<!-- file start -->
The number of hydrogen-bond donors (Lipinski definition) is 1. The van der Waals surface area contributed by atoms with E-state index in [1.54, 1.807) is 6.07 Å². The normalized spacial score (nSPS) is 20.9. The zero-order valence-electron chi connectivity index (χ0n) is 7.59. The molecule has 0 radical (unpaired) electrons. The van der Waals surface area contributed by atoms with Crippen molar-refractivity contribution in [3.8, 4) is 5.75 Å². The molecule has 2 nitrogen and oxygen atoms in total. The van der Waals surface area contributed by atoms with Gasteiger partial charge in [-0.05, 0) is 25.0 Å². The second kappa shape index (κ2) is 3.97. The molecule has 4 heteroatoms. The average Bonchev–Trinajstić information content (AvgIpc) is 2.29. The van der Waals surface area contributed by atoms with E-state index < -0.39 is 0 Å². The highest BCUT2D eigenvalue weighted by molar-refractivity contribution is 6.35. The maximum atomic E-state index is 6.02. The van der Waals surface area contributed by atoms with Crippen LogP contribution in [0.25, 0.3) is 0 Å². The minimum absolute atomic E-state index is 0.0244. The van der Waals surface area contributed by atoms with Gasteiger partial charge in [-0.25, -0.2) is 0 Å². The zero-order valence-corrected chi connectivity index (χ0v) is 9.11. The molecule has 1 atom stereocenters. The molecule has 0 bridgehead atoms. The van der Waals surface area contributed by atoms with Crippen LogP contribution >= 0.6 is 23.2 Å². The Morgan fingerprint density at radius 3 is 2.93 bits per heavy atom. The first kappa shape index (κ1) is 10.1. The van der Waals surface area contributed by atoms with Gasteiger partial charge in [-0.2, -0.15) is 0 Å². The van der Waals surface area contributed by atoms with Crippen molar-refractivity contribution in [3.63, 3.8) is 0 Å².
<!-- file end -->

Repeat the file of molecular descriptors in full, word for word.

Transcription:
The number of hydrogen-bond donors (Lipinski definition) is 1. The van der Waals surface area contributed by atoms with E-state index in [1.54, 1.807) is 6.07 Å². The normalized spacial score (nSPS) is 20.9. The zero-order valence-electron chi connectivity index (χ0n) is 7.59. The molecule has 0 radical (unpaired) electrons. The van der Waals surface area contributed by atoms with Crippen molar-refractivity contribution in [3.8, 4) is 5.75 Å². The molecule has 2 nitrogen and oxygen atoms in total. The van der Waals surface area contributed by atoms with Gasteiger partial charge in [-0.05, 0) is 25.0 Å². The second kappa shape index (κ2) is 3.97. The molecule has 4 heteroatoms. The average Bonchev–Trinajstić information content (AvgIpc) is 2.29. The van der Waals surface area contributed by atoms with E-state index < -0.39 is 0 Å². The highest BCUT2D eigenvalue weighted by molar-refractivity contribution is 6.35. The maximum atomic E-state index is 6.02. The van der Waals surface area contributed by atoms with Crippen LogP contribution in [0.25, 0.3) is 0 Å². The minimum absolute atomic E-state index is 0.0244. The van der Waals surface area contributed by atoms with Gasteiger partial charge in [-0.25, -0.2) is 0 Å². The zero-order valence-corrected chi connectivity index (χ0v) is 9.11. The molecule has 1 atom stereocenters. The molecule has 0 bridgehead atoms. The van der Waals surface area contributed by atoms with Crippen LogP contribution >= 0.6 is 23.2 Å². The Morgan fingerprint density at radius 3 is 2.93 bits per heavy atom. The first kappa shape index (κ1) is 10.1. The van der Waals surface area contributed by atoms with Gasteiger partial charge in [-0.2, -0.15) is 0 Å². The van der Waals surface area contributed by atoms with Crippen molar-refractivity contribution in [3.63, 3.8) is 0 Å².